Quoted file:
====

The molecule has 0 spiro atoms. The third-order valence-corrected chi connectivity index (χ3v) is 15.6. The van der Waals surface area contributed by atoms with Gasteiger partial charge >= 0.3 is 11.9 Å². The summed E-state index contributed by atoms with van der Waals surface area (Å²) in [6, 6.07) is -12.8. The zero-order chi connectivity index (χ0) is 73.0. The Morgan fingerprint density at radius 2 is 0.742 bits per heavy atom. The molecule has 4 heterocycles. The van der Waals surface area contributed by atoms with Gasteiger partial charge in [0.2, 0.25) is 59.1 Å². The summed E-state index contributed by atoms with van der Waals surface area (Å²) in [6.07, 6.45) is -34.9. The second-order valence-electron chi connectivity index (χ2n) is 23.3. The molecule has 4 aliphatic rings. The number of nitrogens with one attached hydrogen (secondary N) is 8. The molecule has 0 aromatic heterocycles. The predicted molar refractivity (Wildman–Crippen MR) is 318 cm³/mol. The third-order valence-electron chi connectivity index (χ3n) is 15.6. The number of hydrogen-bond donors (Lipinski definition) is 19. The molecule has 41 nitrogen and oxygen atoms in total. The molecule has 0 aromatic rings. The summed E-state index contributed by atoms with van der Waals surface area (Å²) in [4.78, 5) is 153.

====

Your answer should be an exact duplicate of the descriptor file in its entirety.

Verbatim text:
The molecule has 0 spiro atoms. The third-order valence-corrected chi connectivity index (χ3v) is 15.6. The van der Waals surface area contributed by atoms with Gasteiger partial charge >= 0.3 is 11.9 Å². The summed E-state index contributed by atoms with van der Waals surface area (Å²) in [6, 6.07) is -12.8. The zero-order chi connectivity index (χ0) is 73.0. The Morgan fingerprint density at radius 2 is 0.742 bits per heavy atom. The molecule has 4 heterocycles. The van der Waals surface area contributed by atoms with Gasteiger partial charge in [0.2, 0.25) is 59.1 Å². The summed E-state index contributed by atoms with van der Waals surface area (Å²) in [6.07, 6.45) is -34.9. The second-order valence-electron chi connectivity index (χ2n) is 23.3. The molecule has 4 aliphatic rings. The number of nitrogens with one attached hydrogen (secondary N) is 8. The molecule has 0 aromatic heterocycles. The predicted molar refractivity (Wildman–Crippen MR) is 318 cm³/mol. The third-order valence-electron chi connectivity index (χ3n) is 15.6. The number of hydrogen-bond donors (Lipinski definition) is 19. The molecule has 41 nitrogen and oxygen atoms in total. The molecule has 0 aromatic rings. The summed E-state index contributed by atoms with van der Waals surface area (Å²) in [4.78, 5) is 153.